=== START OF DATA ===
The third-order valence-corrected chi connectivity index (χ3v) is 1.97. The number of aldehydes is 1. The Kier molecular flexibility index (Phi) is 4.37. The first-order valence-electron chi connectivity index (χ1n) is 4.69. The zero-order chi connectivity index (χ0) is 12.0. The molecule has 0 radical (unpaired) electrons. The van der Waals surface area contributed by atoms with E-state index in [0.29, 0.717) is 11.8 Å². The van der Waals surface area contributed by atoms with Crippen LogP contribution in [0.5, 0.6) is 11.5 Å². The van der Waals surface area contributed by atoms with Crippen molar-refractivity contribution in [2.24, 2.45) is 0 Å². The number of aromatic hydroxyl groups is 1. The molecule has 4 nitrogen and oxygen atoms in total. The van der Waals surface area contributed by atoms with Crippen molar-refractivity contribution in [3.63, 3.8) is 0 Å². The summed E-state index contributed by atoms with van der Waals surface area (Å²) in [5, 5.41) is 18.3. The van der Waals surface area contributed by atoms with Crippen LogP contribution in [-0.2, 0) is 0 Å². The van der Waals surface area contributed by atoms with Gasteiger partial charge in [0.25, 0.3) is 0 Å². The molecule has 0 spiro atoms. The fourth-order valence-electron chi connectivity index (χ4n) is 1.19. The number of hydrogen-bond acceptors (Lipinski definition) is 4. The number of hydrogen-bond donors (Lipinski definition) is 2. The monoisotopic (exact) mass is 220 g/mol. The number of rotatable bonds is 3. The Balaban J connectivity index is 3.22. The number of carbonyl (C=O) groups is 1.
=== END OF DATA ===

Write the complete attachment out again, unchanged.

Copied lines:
The third-order valence-corrected chi connectivity index (χ3v) is 1.97. The number of aldehydes is 1. The Kier molecular flexibility index (Phi) is 4.37. The first-order valence-electron chi connectivity index (χ1n) is 4.69. The zero-order chi connectivity index (χ0) is 12.0. The molecule has 0 radical (unpaired) electrons. The van der Waals surface area contributed by atoms with E-state index in [0.29, 0.717) is 11.8 Å². The van der Waals surface area contributed by atoms with Crippen LogP contribution in [0.5, 0.6) is 11.5 Å². The van der Waals surface area contributed by atoms with Crippen molar-refractivity contribution in [2.24, 2.45) is 0 Å². The number of aromatic hydroxyl groups is 1. The molecule has 4 nitrogen and oxygen atoms in total. The van der Waals surface area contributed by atoms with Crippen molar-refractivity contribution in [3.63, 3.8) is 0 Å². The summed E-state index contributed by atoms with van der Waals surface area (Å²) in [5, 5.41) is 18.3. The van der Waals surface area contributed by atoms with Crippen LogP contribution in [-0.2, 0) is 0 Å². The van der Waals surface area contributed by atoms with Gasteiger partial charge in [0.25, 0.3) is 0 Å². The molecule has 0 spiro atoms. The fourth-order valence-electron chi connectivity index (χ4n) is 1.19. The number of hydrogen-bond acceptors (Lipinski definition) is 4. The number of hydrogen-bond donors (Lipinski definition) is 2. The monoisotopic (exact) mass is 220 g/mol. The number of rotatable bonds is 3. The Balaban J connectivity index is 3.22. The number of carbonyl (C=O) groups is 1.